Often added to pizza, pasta, sandwiches, and charcuterie boards, salami is a versatile ingredient with a rich flavor.
Typically made from pork or beef, salami is a type of cured sausage that’s fermented and dried.
However, despite its widespread popularity, many may wonder whether this processed meat product can be enjoyed as part of a healthy diet.
This article takes a closer look at the nutrition, benefits, and downsides of salami.
Salami is low in carbs and calories but high in protein, fat, and sodium.
It also contains a good number of several other vitamins and minerals, including vitamin B12, thiamine, niacin, and zinc.
Three slices of hard salami contain (1):
- Calories: 99
- Protein: 7 grams
- Fat: 8 grams
- Carbs: 0.5 grams
- Sodium: 23% of the Daily Value (DV)
- Vitamin B12: 21% of the DV
- Thiamine: 13% of the DV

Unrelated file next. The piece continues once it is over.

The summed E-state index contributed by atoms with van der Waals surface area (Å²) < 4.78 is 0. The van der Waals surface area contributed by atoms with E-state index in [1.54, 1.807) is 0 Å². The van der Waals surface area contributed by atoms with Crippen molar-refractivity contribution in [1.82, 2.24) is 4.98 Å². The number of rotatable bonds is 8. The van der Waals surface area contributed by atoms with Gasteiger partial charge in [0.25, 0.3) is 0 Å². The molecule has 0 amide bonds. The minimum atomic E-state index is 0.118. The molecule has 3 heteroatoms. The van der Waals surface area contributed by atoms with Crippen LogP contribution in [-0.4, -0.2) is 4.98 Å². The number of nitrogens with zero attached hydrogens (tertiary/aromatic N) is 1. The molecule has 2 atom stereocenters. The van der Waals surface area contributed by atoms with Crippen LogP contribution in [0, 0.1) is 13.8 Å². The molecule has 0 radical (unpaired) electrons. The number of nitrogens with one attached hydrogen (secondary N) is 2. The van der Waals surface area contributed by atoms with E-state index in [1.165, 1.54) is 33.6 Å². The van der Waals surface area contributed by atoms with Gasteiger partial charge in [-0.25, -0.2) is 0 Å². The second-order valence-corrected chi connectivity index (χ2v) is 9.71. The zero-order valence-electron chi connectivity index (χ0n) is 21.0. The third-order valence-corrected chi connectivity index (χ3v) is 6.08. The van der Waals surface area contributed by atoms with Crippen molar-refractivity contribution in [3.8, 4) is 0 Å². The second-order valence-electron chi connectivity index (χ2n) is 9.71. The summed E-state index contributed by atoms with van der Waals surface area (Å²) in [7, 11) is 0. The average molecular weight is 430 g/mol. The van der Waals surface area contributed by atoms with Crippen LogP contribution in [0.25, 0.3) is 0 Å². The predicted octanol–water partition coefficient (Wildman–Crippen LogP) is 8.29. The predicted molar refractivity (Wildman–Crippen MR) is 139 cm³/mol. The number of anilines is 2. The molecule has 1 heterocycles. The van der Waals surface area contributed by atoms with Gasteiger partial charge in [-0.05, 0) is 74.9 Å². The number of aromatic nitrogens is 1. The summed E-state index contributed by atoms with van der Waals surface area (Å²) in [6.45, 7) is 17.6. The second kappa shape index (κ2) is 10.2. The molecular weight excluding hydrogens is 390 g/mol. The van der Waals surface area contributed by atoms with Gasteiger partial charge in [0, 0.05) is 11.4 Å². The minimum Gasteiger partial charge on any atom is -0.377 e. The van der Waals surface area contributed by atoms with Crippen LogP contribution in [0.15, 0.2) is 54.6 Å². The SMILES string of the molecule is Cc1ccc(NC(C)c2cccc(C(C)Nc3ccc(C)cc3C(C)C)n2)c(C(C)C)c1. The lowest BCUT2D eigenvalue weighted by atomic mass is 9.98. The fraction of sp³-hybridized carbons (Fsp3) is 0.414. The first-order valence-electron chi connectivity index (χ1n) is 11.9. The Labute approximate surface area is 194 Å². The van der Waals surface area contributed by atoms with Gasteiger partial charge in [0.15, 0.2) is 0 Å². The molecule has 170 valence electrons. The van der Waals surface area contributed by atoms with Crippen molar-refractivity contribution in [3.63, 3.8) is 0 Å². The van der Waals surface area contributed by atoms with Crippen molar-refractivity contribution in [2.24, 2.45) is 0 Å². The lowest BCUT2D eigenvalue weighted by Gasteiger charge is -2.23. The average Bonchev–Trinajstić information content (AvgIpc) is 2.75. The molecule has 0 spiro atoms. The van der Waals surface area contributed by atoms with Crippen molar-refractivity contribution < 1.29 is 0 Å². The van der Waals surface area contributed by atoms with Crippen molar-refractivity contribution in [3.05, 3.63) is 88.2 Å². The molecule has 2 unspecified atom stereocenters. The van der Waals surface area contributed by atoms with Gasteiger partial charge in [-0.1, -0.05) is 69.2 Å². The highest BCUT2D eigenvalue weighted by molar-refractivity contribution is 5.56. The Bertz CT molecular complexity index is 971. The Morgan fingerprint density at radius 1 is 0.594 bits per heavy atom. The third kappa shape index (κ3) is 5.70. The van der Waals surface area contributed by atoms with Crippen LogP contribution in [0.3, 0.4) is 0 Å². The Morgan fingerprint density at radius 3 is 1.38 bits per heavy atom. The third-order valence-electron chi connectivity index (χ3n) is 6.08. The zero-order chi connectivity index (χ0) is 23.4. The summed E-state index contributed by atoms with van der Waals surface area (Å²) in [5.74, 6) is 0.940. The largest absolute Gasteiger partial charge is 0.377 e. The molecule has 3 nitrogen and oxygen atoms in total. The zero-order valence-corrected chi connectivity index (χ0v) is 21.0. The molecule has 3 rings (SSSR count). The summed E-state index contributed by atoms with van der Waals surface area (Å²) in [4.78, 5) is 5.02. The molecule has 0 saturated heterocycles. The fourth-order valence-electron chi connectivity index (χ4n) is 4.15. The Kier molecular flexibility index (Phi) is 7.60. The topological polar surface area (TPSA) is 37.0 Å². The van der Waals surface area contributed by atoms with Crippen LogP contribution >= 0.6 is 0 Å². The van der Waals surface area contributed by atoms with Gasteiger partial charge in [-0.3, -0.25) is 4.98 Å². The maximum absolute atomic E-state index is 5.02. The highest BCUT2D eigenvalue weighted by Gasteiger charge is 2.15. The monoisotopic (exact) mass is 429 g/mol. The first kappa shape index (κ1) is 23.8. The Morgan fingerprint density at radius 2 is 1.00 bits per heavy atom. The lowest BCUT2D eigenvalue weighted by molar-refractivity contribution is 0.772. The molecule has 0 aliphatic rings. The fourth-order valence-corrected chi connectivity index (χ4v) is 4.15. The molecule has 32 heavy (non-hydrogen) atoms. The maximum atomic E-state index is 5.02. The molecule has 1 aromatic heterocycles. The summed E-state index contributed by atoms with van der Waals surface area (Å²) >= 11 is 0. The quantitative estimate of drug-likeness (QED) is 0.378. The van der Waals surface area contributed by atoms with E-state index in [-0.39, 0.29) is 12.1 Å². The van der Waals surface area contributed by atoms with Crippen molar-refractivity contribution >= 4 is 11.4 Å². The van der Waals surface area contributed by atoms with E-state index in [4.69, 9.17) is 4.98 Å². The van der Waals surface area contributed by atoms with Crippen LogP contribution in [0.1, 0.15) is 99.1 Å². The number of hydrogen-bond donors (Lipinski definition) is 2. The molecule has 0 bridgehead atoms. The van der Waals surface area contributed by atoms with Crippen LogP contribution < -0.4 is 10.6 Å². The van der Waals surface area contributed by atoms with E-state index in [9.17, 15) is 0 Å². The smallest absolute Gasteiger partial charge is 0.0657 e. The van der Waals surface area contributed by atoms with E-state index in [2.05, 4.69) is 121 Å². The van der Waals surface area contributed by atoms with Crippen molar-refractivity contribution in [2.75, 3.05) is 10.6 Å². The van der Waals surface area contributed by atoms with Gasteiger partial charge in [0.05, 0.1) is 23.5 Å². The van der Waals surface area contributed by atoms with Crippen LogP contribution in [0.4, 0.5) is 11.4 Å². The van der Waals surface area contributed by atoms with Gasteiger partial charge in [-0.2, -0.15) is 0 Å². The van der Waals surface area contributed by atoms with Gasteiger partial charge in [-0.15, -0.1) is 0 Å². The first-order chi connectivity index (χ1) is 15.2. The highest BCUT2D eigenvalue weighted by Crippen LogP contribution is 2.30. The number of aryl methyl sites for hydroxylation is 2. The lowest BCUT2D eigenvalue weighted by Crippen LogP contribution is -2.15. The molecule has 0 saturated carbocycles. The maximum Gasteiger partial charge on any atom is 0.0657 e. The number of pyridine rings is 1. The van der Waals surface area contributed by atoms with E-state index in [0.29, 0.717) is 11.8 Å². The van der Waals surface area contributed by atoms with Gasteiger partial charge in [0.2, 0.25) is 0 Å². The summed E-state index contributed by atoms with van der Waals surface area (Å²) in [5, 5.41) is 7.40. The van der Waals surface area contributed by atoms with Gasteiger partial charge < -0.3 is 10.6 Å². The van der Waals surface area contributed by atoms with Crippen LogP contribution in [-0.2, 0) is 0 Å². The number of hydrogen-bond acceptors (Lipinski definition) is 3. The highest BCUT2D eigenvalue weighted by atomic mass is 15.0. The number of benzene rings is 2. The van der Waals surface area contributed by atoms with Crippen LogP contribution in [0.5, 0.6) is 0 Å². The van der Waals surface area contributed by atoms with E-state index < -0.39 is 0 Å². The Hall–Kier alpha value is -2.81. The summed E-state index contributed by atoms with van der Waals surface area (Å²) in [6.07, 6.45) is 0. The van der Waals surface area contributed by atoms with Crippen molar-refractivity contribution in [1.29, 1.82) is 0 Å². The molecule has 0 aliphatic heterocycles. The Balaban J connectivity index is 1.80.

- Niacin: 9% of the DV
- Zinc: 8% of the DV
- Vitamin B6: 7% of the DV
- Pantothenic acid: 6% of the DV
- Copper: 6% of the DV
- Riboflavin: 5% of the DV
Salami is especially high in sodium, with almost a quarter of your daily value in just three pieces.
Although sodium plays a key role in regulating fluid balance, consuming high amounts can increase blood pressure, especially among those who are more sensitive to its effects (2).
Additionally, salami is rich in zinc, which is necessary for DNA synthesis, wound healing, and immune health...
Read Full Story: https://www.healthline.com/nutrition/is-salami-healthy
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